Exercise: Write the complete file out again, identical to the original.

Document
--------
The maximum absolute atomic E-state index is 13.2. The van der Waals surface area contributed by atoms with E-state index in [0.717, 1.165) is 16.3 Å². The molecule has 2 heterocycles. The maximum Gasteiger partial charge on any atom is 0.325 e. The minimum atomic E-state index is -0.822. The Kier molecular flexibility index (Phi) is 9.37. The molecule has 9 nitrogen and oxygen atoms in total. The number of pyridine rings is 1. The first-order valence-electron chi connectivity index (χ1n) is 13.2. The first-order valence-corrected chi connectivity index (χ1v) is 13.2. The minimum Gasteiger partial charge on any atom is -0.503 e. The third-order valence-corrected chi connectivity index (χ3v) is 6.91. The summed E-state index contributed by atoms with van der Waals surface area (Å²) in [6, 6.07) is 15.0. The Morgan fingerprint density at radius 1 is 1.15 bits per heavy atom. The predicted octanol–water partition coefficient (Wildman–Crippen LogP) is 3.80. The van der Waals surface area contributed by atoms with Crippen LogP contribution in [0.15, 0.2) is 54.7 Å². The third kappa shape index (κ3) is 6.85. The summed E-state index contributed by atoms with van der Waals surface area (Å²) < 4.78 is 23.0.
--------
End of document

The maximum absolute atomic E-state index is 13.2. The van der Waals surface area contributed by atoms with E-state index in [0.717, 1.165) is 16.3 Å². The molecule has 2 heterocycles. The maximum Gasteiger partial charge on any atom is 0.325 e. The minimum atomic E-state index is -0.822. The Kier molecular flexibility index (Phi) is 9.37. The molecule has 9 nitrogen and oxygen atoms in total. The number of pyridine rings is 1. The first-order valence-electron chi connectivity index (χ1n) is 13.2. The first-order valence-corrected chi connectivity index (χ1v) is 13.2. The minimum Gasteiger partial charge on any atom is -0.503 e. The third-order valence-corrected chi connectivity index (χ3v) is 6.91. The summed E-state index contributed by atoms with van der Waals surface area (Å²) in [6, 6.07) is 15.0. The Morgan fingerprint density at radius 1 is 1.15 bits per heavy atom. The predicted octanol–water partition coefficient (Wildman–Crippen LogP) is 3.80. The van der Waals surface area contributed by atoms with Crippen LogP contribution in [0.15, 0.2) is 54.7 Å². The third kappa shape index (κ3) is 6.85. The summed E-state index contributed by atoms with van der Waals surface area (Å²) < 4.78 is 23.0.